War of the Rebellion: Serial 074 Page 0238 THE ATLANTA CAMPAIGN. Chapter L.

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miles below East Point, and spent one day in destroying it. 30th, moved toward Jonesborough on Macon railroad, and skirmished from 12 m. until dark, driving the enemy to within half a mile of the railroad at Jonesborough; 2 men wounded. 31st, enemy assaulted our works in afternoon, and were repulsed with heavy loss; 3 men killed, and 5 wounded, during the day.

September 1, skirmishing all day; 1 man killed; enemy evacuated during the night. 2d, moved to Lovejoy's Station and encamped.

Very respectfully, your obedient servant,

BEN. NORTH,

Captain, Commanding Eighty-third Indiana Vol. Infantry.

Captain A. C. FISK,

Asst. Adjt. General, 2nd Brigadier, 2nd Div., 15th Army Corps.

Numbers 478.

Reports of Captain Carl Moritz, Thirty-seventh Ohio Infantry.

HDQRS. THIRTY-SEVENTH Regiment OHIO VOL. INFTY.,

Nea Atlanta, Ga., July 29, 1864.

SIR: I have the honor herewith to transmit the following report of the Thirty-seventh Ohio Volunteer Infantry of the battle on the 28th day of July, 1864, near Atlanta, Ga., participated in by said regiment:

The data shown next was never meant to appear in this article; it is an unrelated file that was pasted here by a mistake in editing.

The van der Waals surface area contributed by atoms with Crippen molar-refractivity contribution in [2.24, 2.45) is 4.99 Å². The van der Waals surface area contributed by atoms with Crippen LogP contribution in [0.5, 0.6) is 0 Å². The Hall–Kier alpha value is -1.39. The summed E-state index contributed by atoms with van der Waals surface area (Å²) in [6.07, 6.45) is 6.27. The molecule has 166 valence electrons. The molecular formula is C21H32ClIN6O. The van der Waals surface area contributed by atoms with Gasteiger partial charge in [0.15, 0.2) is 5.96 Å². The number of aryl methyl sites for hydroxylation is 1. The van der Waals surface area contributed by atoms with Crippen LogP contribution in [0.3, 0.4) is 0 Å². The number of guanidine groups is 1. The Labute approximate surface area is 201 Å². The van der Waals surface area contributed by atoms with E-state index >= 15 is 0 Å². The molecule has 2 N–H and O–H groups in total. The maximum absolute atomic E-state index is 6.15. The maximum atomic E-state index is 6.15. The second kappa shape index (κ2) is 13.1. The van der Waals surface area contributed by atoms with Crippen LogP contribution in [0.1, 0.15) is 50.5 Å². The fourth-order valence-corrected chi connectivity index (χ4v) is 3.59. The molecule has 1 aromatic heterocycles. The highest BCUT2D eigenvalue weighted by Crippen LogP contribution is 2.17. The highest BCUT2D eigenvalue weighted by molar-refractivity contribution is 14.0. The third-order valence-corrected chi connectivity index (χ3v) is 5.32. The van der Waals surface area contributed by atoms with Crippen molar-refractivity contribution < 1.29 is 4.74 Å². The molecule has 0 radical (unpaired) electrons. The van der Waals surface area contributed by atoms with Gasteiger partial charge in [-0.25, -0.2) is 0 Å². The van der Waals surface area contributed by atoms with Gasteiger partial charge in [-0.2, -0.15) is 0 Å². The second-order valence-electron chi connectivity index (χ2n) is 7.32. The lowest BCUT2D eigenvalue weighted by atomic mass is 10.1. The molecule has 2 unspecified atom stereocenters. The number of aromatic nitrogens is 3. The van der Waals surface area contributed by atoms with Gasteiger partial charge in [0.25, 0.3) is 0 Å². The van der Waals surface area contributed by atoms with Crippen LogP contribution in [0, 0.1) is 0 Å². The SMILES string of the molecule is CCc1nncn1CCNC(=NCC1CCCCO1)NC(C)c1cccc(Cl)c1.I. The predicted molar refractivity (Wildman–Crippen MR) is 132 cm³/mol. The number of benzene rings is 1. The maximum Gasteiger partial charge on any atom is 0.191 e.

The regiment marched to the right of our line, and took position about 10 a. m. on the right of the brigade, which was at the same time the extreme right of the army. By verbal order of General Howard, commander of the Department of the Tennessee, six companies of the regiment were deployed as skirmishers to cover our right flank, and soon after two more companies were advanced as advanced pickets on the several by-roads leading to our line. The enemy soon appeared in heavy force in our front and flank, and drove in the skirmish line. Major Charles Hipp, commanding the regiment, was severely wounded at this time, and Captain Carl Moritz, Company B, took command of the regiment. The regiment fell back from the ridge previously occupied, rallied on the next in rear of the former, and advanced in line of battle to its first position, driving the enemy. By gathering fence rails it erected light break-works, which were held during the remainder of the day against the fierce and incessant assaults of the enemy, which were repulsed at each time with heavy loss to him. In the mean time the regiment was supported by detachments from other army corps, and ordered in the reserve position for about three hours, when it reoccupied its position in the front line. When night broke in the enemy ceased his assaults, and the regiment was enabled to throw up substantial breast-works on its line.

The following are the casualties of the regiment:* Officers - wounded, 1. Enlisted men - killed, 1; wounded, 5; missing, 2.

I have the honor, respectfully, to remain, your obedient servant,

CARL MORITZ,

Captain, Commanding Regiment.

L. THOMAS,

Adjutant-General, Washington, D. C.

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*Nominal list omitted.

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